We can sugar coat it any way we want but…
As a high school coach and someone who regularly talks with College coaches, the number one thing College coaches are looking for is velocity. Projectability, athleticism, pitchability all also come into play…but if you don’t throw hard enough, you’re not going to get noticed by most D1 schools. Grades are important because they want you to be eligible and not fail out, but coaches don’t recruit for grades. They recruit the best players who they feel they can get into the school and can stay eligible (just like if you were recruiting for the school orchestra you don’t take the best students who are only ok at playing their instruments).
I was told by a D1 pitching coach, after watching a pitcher throw 79-81 and striking out 5 in 3 innings (0 hits) at his camp: “If he threw 88 mph to the backstop, I would have been more interested. I want to see what he’s capable of.”
My son had an outing where he had a stomach bug. Gave up no runs, 1 hit in 2 innings. Colleges watching him weren’t interested because he was only T85 mph that start. In fact, a D1 coach told him “we aren’t interested, because I only had you at 85 mph.” My son respectfully told the coach that he had a stomach bug, and normally sits much higher. The very next start he threw 89-90 (which is what he normally threw at that point) and all of a sudden he got offers and shortly thereafter committed to a top D1 college program.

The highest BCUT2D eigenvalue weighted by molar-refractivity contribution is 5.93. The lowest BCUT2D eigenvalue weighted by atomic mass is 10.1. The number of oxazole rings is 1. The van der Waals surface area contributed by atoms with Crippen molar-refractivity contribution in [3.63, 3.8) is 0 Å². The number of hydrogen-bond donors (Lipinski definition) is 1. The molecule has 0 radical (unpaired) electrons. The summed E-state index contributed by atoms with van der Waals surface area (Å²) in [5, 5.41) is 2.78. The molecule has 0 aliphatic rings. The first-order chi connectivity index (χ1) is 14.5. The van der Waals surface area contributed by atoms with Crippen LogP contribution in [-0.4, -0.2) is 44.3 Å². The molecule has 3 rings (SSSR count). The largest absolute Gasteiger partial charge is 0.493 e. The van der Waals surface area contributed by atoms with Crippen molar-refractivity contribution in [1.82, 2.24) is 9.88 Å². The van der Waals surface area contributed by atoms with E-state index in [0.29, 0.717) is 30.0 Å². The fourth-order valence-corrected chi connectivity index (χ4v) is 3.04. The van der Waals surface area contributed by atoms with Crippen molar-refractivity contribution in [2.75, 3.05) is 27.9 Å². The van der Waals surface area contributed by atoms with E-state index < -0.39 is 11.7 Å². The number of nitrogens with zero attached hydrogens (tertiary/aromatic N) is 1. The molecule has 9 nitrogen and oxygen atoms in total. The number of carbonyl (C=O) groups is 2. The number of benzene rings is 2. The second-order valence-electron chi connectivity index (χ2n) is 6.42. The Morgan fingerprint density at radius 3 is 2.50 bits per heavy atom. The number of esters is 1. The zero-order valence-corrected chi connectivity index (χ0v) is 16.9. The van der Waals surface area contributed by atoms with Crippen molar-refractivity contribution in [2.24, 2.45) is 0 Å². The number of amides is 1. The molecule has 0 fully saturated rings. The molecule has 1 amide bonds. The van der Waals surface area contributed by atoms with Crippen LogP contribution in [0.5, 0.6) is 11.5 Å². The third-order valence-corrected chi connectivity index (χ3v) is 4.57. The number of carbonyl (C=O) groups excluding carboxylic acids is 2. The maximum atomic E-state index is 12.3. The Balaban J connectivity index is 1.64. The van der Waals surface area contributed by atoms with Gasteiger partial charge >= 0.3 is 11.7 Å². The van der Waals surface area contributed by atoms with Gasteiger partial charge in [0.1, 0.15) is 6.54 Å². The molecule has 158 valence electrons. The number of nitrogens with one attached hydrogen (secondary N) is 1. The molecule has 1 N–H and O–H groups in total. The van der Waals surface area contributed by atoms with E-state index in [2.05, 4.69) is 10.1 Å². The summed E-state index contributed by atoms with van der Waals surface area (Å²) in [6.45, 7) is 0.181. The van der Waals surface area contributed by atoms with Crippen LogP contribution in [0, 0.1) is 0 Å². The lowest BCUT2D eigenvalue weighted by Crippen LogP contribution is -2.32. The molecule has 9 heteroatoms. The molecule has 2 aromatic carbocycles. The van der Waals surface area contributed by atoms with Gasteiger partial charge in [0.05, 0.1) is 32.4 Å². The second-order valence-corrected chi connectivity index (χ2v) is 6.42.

9 players on his 16u team committed to D1 schools pitchers 2 of them didn’t throw over 90. Both of those were lefties (1 87 and 1 86, and the 1 86 mph kid was a 6’6" lefty, so highly projectable). There is no doubt that velocity opens up doors. There are very few players who throw 85 who get on College radars. The gun doesn’t lie. The harder thrower tends to get a ton of leeway and many more chances.
Is velocity the be all and end all of pitching? No way. Does it insure success? No. Does it open doors and is it the single most important thing to college recruiters? Yes. College pitching coaches feel that they can “fix” high velo pitchers to get them control or stuff. They feel it’s much more difficult to teach velocity.